If any image survives June 10’s startling appointment of Sandra Hutchens as Orange County’s next sheriff, it won’t be the deer-in-the-headlights gaze of Supervisor Chris Norby, who seemed more surprised than anyone else that his choice, Santa Ana Police Chief Paul Walters, got nixed. It won’t even be KCAL images of the tears that formed in Walters’ eyes moments after board Chairman John Moorlach announced the 3-2 vote. It will be Jebb HarrisOrange County Register photograph of the jubilant retired Los Angeles County Sheriff‘s chief learning of her victory. Why? I’ll tell you in a moment.

First, it’s critical to remind folks that grabbing the reins of the Orange County Sheriff’s Department is powerfully intoxicating. The mere anticipation of taking over California’s second-largest police agency made a grown man—a veteran cop in his 60s, no less—tear up. But unlike Mike Carona, our FBI-indicted ex-sheriff who cried on cue once television camera crews arrived, Walters’ tears were genuine. He’s now nearly captured the job twice, having barely lost to Carona in the 1998 election.

Walters’ supporters reacted to Hutchens’ appointment with near-anger, perhaps because they felt blind-sided that their choice, conventional wisdom’s front-runner in the weeks leading up to the vote, lost. Folks such as Matt Cunningham at the Red County blog and Steven Greenhut at the Register complained that a female cabal pressured the two female county supervisors to join Moorlach in a vote for who they felt was the lesser-qualified, female candidate.

The truth is that both candidates used whatever resources they could muster behind-the-scenes to win. Indeed, Walters hired the lobbying duo of John Lewis and Matt Holder, two oily Republican insiders from Carona’s old camp. Although Walters has a solid record of accomplishment, the move probably helped to secure the votes of supervisors Bill Campbell and Norby, who also rely on Lewis and Holder for campaign consulting. But for many of us, that Carona tie was reason for alarm.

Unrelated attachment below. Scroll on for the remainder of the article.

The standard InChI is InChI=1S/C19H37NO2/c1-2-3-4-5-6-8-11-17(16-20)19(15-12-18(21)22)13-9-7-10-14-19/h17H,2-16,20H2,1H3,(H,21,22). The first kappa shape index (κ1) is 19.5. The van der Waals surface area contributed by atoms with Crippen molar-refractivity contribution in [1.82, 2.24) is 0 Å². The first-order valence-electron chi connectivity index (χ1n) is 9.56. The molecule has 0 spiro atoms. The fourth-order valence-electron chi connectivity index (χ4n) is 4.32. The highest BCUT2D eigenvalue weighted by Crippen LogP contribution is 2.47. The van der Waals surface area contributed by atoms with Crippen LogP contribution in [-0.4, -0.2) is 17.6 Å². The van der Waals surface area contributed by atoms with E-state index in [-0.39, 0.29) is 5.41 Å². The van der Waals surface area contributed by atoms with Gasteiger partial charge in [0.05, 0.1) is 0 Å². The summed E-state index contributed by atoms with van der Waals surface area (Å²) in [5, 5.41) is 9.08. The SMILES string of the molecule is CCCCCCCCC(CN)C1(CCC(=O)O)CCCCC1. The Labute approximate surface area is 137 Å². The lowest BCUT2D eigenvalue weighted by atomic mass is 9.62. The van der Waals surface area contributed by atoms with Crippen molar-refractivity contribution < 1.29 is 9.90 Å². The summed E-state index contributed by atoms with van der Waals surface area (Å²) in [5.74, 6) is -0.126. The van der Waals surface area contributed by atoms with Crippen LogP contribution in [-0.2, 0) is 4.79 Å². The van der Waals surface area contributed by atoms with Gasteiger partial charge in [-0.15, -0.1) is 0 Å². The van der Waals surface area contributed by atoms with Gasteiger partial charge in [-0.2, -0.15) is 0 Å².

Nevertheless, unlike some of my brethren in the local media, I’m neither cheering nor booing the Hutchens selection. Here are three reasons why:

.Serving as OC sheriff exacerbates tragic personal flaws, as proven by the last two occupants of the office.

.Praise (or the lack of it) has to be earned by good deeds, not cheap promises—we got plenty of those from Carona, too.

.We really know very little about our new sheriff.

For example, on the day of her appointment, we learned, thanks to Christine Hanley at the Los Angeles Times, that Hutchens was the central figure in a 1980 lethal-force scandal that left one drunken man dead, two innocent bystanders with bullet wounds and cost taxpayers $1.4 million. According to Anything But Mexican author Rodolfo F. Acuna, then-Deputy Hutchens (and her partner, David Anderson) disobeyed an order to call for backup when investigating celebratory New Year’s Eve gunshots. Instead, the two deputies confronted on their own a large family after such a shooting. The pair fired nine gunshots into the family’s garage, killing Jildardo Plasencia, who had been holding an empty gun. They also wounded an 18-year-old man and a 3-year-old boy.

"When you take somebody’s life, I don’t care who they are, you live with it forever," Hutchens told Hanley.